On peripatetic navigation

Ioanna Angelidou, Tokyo

If there is one thing I do in this city is walk. Sometimes more that necessary, it’s inevitable when I try to get someplace and I end up somewhere else because I got out from the wrong train-station exit. Or I am in the wrong neighbourhood altogether. Generally I cope quite well with finding my way (much to my Japanese friends’ surprise) but the truth is that navigating Tokyo unprepared can prove quite haphazard. Generally, street names in this city are an anomaly and the address system does not provide adequate access information. The streets that do have a name (and the extended areas around them) have usually gained this in relation to whether they are main commercial thoroughfares or small and intimate streets with a character distinct enough to earn them a nickname, such as Namiki Dori in Ginza or Cat Street (Kyu Shibuya-gawa) behind Omotesando. Namiki is an avenue of facades and neon signs, Cat Street is an urban playground.

The portable electronic navigational devices seem to have been designed precisely for this city and whenever I get invited somewhere I am also provided with a little map (hand-drawn or print) of how to get there and some notes on the transportation connection. I also receive looks of amusement when I mention I do not have one of those phones that you check maps and your e-mail all the time. But actually I like wandering around helpless as it actually raises the chances of stumbling upon something unexpected, which I usually do.



Regarding the address system, the truth is that there is not one. Or rather it is not consistent, which is pretty adventurous. In fact, I would not call it an address system but a zoom in/out device. The way it works more or less is thus: there is a city (Tokyo), in the city there is a ward (one of twenty three - let’s say we are in mine, Chiyoda), in the ward there is a hub (a small network of jumbled streets - has both a name and a number), in the hub there is a block (surrounded by at least three streets - only has a number), in the block there is a building (getting close), the building has a number (even closer now). But where is it? Do I go clockwise, counter-clockwise, are the odd numbers on the right or the left? None of the above and all of the above. For example, my building is number 4. The one on my right is 5 and the one on my left is 3. It seems logical, but then the one next to 3 is not 2 but 1. I should also note that 1 is right in the middle of our block, which makes it a bit more complicated.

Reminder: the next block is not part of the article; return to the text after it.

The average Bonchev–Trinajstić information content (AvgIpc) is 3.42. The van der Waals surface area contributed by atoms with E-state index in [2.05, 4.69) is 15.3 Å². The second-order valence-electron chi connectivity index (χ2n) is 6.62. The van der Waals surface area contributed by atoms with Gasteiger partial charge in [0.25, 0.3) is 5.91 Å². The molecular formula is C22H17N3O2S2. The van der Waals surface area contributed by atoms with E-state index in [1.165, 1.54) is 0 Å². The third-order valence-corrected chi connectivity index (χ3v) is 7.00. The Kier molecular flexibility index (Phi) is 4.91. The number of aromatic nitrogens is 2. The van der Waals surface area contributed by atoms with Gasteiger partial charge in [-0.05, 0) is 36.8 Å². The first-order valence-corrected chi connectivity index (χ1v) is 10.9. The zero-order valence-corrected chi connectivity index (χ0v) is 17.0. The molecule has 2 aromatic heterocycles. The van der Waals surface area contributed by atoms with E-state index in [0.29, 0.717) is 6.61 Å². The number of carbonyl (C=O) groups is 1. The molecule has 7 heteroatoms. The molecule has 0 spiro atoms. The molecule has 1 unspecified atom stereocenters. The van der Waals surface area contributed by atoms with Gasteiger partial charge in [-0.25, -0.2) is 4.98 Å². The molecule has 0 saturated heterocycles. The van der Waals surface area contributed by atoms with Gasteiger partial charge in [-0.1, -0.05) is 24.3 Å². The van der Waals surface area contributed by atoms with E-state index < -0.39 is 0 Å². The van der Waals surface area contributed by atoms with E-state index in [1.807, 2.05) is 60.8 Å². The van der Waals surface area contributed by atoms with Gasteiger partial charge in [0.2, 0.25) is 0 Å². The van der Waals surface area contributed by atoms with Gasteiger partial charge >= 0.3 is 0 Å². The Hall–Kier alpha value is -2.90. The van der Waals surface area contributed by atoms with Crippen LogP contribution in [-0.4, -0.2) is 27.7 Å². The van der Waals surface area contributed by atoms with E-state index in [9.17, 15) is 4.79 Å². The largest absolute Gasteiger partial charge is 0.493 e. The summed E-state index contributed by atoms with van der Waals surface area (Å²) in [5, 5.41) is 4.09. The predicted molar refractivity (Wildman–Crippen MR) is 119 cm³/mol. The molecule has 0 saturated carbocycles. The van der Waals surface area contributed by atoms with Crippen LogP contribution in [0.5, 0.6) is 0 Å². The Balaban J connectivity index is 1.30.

It is not that hard to figure out the logic of the system if you just take a look at the buildings though. 1 is post-modernist probably from the early 1980s, 3 looks like something that would have been built in the mid-1990s, mine is seven years old and 5 appears as a construction site in Google Maps street view. So it must be that buildings are numbered according to the order that have been built and indeed, it seems to pretty much work this way most of the times. I am not sure how it works over years, shouldn’t all of the buildings change their number when one is demolished and replaced by something new?



As I mentioned, my area seems to be an anomaly; 5 is on the corner and the other buildings that face the rest of the streets surrounding the block are not 6, 7 et cetera - they do not even share our other two numbers (neighbourhood and block). I suspect it is because my street is considered a major one or at least of some importance (it has a name, you see) whereas the others at the back do not. On the other corner of the block facing the main street is another building and although it looked older than 1, I assumed it was 2. But it is not, this one does not have a number. It is a school, so it has a name and this is how you find it. I still wonder where 2 might be and it troubled me for a while. I really searched for it. I walked around the block. Reached out from my window. I even climbed halfway over the fence of the school on a Sunday morning to take a look behind the tree leaves. Some Japanese gentleman stopped and politely asked if I had seen the cat. There was no cat in sight (note to self: keep an eye for that cat as well), but there was a big pond back there, more like an open pool really. I am not sure why it is there, because 1 looks more like some company headquarters than a hotel, but who knows...However, if it was constructed after the building and judging from its size it must account for 2. So I live in a city that has wards, that have neighbourhoods, that have blocks, that have buildings and all have numbers. Yet, on my block there is a building that has no number and a number that has no building. But at least it has a cat. I really like this.


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